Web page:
The amplifier schematic has most of the components identified. The exception is in the input tuned circuit. Only one band is shown and even then, I did not have the values written down, at least on any note I had saved. The three larger meters used were a cheaper Philmore 0-1 ma meters but were available at my ham store when I built the amplifier, really looked nice, and an especially nice thing -- they all matched. The scales were hand drawn to match the new scales but I have recently found a program which allows the user to make a really nice, customized and colorized scales so that project is on my list. As closely as I can recall, here's a list of parts used in the amplifier section Click on this link. Note that there are some prices beside some of the pieces and it should be noted that these come from the scraps of paper and the original bills. Remember that this was in the early 1970s and that was back when you were buying gasoline for less than 99 cents a gallon............ assuming that the reader was even born during this time. Ah, the good ole days.... where have they gone???????
Note that the amplifier has a smaller output meter with a potentiometer adjustment just for maximum and quickly tuning the amplifier. The amplifier also has a built-in ALC circuit to allow a negative-going voltage back to any transceiver which needs that. I could not find any scraps of paper with an ALC circuit shown so that's another one that I'll need to reverse engineer whenever I open the amplifier up. If you're using one of the typical ham 100 watt output transceivers, you don't need to worry about overdriving this amplifier.
Here's the power supply schematic:
A list of parts for the power supply is also available by clicking this link. I wish I could also tell the reader where I got the parts I used so they might be able to find the same for themselves but it's just been too long since I found these parts.
And here's the wiring used to control both the amplifier and the power supply:
The four switches, used in the control circuit are SPDT rocker switches with a translucent body and a neon bulb and series resistor behind it. When the switch is in the ON position, the rocker switch body is lighted. This makes a nice feature.
The FIL. switch is wired so that it cannot apply power to the tube filament unless the BLOWER switch is also on. Since the tube filament takes 7.5 volts at 21 amps, that's a lot of heat to dissipate, even if the high voltage is turned off. The 4-1000A has an instant-on filament so there is no need to have a delay between powering the filament and applying the high voltage.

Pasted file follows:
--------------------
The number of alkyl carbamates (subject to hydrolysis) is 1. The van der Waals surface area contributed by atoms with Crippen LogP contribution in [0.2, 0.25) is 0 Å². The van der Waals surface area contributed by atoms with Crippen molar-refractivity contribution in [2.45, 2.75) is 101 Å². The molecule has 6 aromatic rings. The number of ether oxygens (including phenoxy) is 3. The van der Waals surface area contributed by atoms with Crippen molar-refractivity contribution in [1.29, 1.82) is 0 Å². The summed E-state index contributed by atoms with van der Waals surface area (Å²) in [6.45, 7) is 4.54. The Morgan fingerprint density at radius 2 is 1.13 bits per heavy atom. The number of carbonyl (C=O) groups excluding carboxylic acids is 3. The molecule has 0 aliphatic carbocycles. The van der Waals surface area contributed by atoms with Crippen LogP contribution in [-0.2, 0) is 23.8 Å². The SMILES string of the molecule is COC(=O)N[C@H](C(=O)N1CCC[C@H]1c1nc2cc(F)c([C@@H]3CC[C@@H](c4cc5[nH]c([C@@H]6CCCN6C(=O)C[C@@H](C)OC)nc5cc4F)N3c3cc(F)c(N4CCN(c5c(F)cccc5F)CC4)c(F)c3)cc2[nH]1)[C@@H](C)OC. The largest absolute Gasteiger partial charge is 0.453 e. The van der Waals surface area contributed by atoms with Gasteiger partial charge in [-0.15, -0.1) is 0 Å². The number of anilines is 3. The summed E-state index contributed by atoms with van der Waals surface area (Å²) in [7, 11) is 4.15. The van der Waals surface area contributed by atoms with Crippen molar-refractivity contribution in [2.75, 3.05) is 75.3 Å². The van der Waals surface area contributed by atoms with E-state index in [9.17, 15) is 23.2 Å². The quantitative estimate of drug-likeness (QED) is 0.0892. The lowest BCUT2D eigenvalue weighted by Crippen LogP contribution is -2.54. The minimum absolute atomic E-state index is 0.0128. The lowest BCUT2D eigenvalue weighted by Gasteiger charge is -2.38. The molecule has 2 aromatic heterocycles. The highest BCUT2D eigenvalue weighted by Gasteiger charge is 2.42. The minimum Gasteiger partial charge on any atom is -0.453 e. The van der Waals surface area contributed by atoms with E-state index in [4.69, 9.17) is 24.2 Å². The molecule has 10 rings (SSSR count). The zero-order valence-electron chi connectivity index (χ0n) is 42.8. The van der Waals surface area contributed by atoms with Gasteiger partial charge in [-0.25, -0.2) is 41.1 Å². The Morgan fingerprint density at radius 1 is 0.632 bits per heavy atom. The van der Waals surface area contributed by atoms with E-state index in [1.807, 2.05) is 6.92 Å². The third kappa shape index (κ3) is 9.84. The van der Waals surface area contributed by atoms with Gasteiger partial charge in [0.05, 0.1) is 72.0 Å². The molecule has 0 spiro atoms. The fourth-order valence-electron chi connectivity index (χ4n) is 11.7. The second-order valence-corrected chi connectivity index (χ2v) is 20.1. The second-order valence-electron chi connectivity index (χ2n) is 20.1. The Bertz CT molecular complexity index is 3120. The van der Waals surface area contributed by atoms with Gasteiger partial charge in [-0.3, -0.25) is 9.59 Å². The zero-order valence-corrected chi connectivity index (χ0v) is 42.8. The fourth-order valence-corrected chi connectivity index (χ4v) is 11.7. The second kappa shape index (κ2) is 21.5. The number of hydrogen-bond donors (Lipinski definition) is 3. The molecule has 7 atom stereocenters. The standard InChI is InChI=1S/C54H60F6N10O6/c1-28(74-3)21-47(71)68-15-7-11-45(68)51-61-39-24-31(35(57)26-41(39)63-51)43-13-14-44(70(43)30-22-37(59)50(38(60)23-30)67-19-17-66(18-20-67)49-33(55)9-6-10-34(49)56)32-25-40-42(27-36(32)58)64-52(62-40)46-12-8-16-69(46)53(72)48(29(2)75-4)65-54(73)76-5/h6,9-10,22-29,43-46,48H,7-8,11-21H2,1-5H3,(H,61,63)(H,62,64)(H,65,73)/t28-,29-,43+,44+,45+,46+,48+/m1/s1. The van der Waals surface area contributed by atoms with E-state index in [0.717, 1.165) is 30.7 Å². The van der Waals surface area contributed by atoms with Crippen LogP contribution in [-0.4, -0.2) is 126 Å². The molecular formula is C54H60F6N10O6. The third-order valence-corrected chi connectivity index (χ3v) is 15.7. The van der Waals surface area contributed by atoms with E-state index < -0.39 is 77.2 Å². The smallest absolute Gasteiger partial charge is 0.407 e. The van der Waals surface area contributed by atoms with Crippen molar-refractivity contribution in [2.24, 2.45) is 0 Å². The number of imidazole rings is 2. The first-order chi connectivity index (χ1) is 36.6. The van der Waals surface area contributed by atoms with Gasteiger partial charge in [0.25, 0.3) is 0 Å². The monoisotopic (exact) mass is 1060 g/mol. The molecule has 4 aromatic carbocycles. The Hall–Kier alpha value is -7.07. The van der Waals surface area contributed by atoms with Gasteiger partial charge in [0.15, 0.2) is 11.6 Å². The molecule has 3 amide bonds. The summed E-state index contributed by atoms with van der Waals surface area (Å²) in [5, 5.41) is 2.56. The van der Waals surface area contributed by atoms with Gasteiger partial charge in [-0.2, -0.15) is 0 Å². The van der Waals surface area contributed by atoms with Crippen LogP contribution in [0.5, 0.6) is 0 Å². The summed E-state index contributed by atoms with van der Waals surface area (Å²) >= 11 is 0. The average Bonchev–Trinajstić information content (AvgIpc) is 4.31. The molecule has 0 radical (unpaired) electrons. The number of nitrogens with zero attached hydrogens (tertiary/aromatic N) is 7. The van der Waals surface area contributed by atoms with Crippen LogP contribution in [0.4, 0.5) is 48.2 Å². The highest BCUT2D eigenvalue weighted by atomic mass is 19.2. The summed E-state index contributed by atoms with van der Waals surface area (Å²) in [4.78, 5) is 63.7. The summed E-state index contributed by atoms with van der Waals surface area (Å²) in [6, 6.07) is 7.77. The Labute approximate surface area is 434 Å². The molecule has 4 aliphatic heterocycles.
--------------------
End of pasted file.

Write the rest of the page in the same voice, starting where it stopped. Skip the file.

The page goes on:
The H.V. switch controls the 117 volt AC voltage going to the power supply cabinet through the Remote/Local switch on the front of the power supply box. With current cabling, the power supply box can be located 8 to 10 feet away from the amplifier, the user has complete control from the front of the amplifier panel.
The RELAY switch could also be called a "Stand-by" switch since it allows the amplifier to be fully powered up, both filament and high voltage, but with this switch in the off position, the transceiver will bypass the amplifier and feed through without amplification. In this stand-by position, the tube is biased off to draw minimum plate current with no drive.
The pictures, and the descriptions shown below them, are from the power supply section. I'd like to say that I build all of my equipment so that it looks beautiful and could be used as an example for all, however, it's just "ain't so." I even considered leaving out the pictures of my power supply construction so you might think that since it works so well, it must be a picture of perfection. Ha! It is what it is and it works well and every time so, what the heck!?!
NOTE: At one time, I sat down and created a Troubleshooting Chart for my 4-1000A amplifier. It might not be useful to others but I will include it as part of my documentation package. Click here to display this Troubleshooting Chart.
Written August 13, 2008
Updated 01/18/09 01:41 AM